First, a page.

Hookworms are one of the most common intestinal parasites of dogs and cats (especially puppies and kittens), and can cause life-threatening disease, like severe anemia, and serious diarrhea.
HOW DOES MY DOG GET HOOKWORMS?
There are three ways an animal may become infected:
THROUGH THE SKIN:
Larvae entering through the skin migrate through the bloodstream to the lungs and trachea, and are coughed up and swallowed. They attach themselves to the intestinal wall and consume the dog's blood from the tiny vessels of the wall, thus completing the life cycle.
Larvae may be ingested through contaminated food or water, from moist surfaces, or from prey animals. Most larvae that are ingested usually pass down to the intestine, where they remain. A few, however, may migrate through the body and ultimately to the trachea where they are coughed up and swallowed. Some larvae will stop their migration midway and encyst in muscles.
THROUGH THE UTERUS OR MILK:
Larvae that encyst in the muscle can subsequently migrate to the uterus of a pregnant animal and infect the fetuses. They can also migrate to the mammary glands of a lactating female and infect the nursing young.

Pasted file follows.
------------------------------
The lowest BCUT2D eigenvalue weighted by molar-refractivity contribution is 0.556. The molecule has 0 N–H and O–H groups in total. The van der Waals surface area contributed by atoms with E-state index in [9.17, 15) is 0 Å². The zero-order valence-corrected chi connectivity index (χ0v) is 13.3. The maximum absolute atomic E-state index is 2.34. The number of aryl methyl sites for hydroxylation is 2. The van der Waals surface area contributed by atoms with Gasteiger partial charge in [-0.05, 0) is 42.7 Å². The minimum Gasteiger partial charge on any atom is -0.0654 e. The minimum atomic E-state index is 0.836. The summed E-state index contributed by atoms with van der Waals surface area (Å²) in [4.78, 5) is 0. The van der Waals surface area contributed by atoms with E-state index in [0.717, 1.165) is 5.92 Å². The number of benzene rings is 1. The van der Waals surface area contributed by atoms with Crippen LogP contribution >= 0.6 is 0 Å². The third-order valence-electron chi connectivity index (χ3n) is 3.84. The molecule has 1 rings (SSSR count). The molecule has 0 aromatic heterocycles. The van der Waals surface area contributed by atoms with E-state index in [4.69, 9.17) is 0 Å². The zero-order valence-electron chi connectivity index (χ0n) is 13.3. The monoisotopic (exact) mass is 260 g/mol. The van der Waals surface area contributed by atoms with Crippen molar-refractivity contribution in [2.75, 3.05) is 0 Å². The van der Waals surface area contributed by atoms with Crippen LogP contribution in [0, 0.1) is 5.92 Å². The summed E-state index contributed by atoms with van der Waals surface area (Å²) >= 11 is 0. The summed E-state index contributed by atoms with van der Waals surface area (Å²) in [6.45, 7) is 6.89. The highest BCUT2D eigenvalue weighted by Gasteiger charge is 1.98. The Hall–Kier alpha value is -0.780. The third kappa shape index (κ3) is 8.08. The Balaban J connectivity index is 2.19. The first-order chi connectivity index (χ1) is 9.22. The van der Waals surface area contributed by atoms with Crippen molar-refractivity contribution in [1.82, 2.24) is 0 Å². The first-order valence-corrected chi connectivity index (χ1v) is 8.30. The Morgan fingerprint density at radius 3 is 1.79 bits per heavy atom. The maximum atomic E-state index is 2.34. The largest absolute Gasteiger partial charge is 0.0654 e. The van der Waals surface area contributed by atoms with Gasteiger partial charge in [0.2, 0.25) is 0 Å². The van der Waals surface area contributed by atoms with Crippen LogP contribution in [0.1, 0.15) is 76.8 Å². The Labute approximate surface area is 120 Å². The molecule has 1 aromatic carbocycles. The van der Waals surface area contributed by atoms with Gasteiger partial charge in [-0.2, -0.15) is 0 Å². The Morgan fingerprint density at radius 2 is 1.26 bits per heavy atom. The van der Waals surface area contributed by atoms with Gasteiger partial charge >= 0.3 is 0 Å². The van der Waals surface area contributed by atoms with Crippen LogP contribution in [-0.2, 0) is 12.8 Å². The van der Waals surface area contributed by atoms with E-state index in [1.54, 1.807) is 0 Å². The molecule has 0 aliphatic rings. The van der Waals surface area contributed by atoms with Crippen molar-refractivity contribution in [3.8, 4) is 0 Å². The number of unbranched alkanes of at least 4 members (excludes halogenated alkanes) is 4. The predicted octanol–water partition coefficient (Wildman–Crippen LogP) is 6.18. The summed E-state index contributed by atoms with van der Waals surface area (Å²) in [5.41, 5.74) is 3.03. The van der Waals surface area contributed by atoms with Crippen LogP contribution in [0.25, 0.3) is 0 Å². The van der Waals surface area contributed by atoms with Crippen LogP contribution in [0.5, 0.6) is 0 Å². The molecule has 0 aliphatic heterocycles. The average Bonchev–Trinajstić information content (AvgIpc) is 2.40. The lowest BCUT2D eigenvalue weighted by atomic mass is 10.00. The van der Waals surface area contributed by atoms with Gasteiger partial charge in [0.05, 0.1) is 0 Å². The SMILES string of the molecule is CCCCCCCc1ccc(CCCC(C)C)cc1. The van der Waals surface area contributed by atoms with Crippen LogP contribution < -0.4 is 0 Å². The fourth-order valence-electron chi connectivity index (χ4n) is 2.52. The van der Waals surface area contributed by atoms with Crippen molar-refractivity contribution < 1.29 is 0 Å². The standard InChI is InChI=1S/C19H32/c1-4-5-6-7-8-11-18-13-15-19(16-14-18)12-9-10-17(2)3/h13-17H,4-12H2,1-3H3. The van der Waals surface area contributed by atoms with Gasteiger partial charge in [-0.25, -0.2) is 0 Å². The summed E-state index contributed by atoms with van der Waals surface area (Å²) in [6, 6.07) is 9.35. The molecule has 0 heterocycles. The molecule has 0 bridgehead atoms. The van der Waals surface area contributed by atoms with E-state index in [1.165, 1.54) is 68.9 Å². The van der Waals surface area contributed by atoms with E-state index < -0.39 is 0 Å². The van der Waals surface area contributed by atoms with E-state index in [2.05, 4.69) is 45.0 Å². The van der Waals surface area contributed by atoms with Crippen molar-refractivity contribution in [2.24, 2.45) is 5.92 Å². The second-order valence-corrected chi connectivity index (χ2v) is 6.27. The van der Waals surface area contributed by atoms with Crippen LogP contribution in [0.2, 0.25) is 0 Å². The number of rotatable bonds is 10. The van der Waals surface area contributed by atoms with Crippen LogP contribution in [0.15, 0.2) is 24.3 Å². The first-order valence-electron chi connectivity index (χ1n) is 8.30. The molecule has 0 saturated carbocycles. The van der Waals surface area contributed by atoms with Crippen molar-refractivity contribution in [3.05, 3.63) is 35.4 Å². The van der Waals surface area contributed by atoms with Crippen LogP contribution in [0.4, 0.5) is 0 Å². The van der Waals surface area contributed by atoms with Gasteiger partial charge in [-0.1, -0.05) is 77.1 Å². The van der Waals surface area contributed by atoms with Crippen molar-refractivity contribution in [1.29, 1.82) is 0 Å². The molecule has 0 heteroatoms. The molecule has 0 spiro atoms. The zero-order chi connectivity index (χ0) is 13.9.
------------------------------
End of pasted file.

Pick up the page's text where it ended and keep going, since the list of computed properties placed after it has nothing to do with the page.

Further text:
SYMPTOMS OF HOOKWORM
By feeding on the oxygen-carrying blood of the host, hookworms can rapidly cause anemia. The mucous membranes, e.g. gums, will appear pale, the animal will become weak, and sometimes black, tarry stools can be seen. Growth in young animals is stunted, and the haircoat may appear dull and dry.
Diagnosis is made by finding the eggs in the feces. In very young animals, severe disease may be present before the adult worms have started to lay eggs. Diagnosis must then be made by evaluating the signs of disease.
Treatment consists of using the appropriate wormers, such as PROWormer-2® or Nemex-2. Puppies and kittens should be treated every 2 weeks for a total of 3 treatments. Certain prescription heartworm preventives such as Heartgard® Plus, Tri-Heart® Plus, Interceptor, and Revolution® will also kill hookworms.
Many times, supportive care must be given along with the hookworm treatment, including high-protein diets and iron supplements. In severe cases, blood transfusions may be necessary.